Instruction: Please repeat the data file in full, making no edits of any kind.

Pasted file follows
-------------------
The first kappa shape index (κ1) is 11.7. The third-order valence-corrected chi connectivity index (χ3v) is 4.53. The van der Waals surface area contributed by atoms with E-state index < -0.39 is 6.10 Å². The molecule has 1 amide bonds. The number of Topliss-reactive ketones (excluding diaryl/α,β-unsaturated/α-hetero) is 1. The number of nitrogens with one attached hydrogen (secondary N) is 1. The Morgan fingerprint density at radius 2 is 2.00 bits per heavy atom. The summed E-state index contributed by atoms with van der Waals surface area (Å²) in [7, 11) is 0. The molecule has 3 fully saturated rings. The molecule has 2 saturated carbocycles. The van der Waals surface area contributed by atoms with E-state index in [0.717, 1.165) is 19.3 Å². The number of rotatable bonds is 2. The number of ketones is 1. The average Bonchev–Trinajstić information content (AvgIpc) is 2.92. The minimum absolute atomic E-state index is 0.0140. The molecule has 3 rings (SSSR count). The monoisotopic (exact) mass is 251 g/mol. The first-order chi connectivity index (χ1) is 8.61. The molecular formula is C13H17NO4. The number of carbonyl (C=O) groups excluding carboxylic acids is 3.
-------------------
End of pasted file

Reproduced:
The first kappa shape index (κ1) is 11.7. The third-order valence-corrected chi connectivity index (χ3v) is 4.53. The van der Waals surface area contributed by atoms with E-state index < -0.39 is 6.10 Å². The molecule has 1 amide bonds. The number of Topliss-reactive ketones (excluding diaryl/α,β-unsaturated/α-hetero) is 1. The number of nitrogens with one attached hydrogen (secondary N) is 1. The Morgan fingerprint density at radius 2 is 2.00 bits per heavy atom. The summed E-state index contributed by atoms with van der Waals surface area (Å²) in [7, 11) is 0. The molecule has 3 fully saturated rings. The molecule has 2 saturated carbocycles. The van der Waals surface area contributed by atoms with E-state index in [0.717, 1.165) is 19.3 Å². The number of rotatable bonds is 2. The number of ketones is 1. The average Bonchev–Trinajstić information content (AvgIpc) is 2.92. The minimum absolute atomic E-state index is 0.0140. The molecule has 3 rings (SSSR count). The monoisotopic (exact) mass is 251 g/mol. The first-order chi connectivity index (χ1) is 8.61. The molecular formula is C13H17NO4. The number of carbonyl (C=O) groups excluding carboxylic acids is 3.